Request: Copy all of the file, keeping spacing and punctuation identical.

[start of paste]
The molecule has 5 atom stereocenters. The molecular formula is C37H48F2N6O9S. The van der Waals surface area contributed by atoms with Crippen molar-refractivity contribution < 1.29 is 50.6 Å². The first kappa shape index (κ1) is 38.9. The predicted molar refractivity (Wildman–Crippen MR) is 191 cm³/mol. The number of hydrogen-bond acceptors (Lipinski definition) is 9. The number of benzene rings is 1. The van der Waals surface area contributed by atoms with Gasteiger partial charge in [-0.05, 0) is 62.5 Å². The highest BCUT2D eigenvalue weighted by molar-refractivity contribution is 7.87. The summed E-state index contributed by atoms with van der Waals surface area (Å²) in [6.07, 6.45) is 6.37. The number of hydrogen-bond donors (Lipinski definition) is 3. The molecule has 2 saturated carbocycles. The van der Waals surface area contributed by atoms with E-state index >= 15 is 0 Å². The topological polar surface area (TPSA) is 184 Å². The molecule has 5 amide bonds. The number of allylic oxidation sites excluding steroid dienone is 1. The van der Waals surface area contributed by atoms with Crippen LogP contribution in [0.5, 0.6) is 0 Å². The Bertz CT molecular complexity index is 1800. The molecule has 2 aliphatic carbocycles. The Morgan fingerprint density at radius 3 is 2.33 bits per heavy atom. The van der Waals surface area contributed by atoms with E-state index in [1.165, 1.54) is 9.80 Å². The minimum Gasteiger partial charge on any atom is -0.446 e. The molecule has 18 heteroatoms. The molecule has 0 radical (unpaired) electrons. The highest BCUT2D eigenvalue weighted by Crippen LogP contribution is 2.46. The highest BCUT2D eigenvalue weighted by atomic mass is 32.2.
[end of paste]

The molecule has 5 atom stereocenters. The molecular formula is C37H48F2N6O9S. The van der Waals surface area contributed by atoms with Crippen molar-refractivity contribution < 1.29 is 50.6 Å². The first kappa shape index (κ1) is 38.9. The predicted molar refractivity (Wildman–Crippen MR) is 191 cm³/mol. The number of hydrogen-bond acceptors (Lipinski definition) is 9. The number of benzene rings is 1. The van der Waals surface area contributed by atoms with Gasteiger partial charge in [-0.05, 0) is 62.5 Å². The highest BCUT2D eigenvalue weighted by molar-refractivity contribution is 7.87. The summed E-state index contributed by atoms with van der Waals surface area (Å²) in [6.07, 6.45) is 6.37. The number of hydrogen-bond donors (Lipinski definition) is 3. The molecule has 2 saturated carbocycles. The van der Waals surface area contributed by atoms with E-state index >= 15 is 0 Å². The topological polar surface area (TPSA) is 184 Å². The molecule has 5 amide bonds. The number of allylic oxidation sites excluding steroid dienone is 1. The van der Waals surface area contributed by atoms with Crippen LogP contribution in [0.5, 0.6) is 0 Å². The Bertz CT molecular complexity index is 1800. The molecule has 2 aliphatic carbocycles. The Morgan fingerprint density at radius 3 is 2.33 bits per heavy atom. The van der Waals surface area contributed by atoms with E-state index in [1.165, 1.54) is 9.80 Å². The minimum Gasteiger partial charge on any atom is -0.446 e. The molecule has 18 heteroatoms. The molecule has 0 radical (unpaired) electrons. The highest BCUT2D eigenvalue weighted by Crippen LogP contribution is 2.46. The highest BCUT2D eigenvalue weighted by atomic mass is 32.2.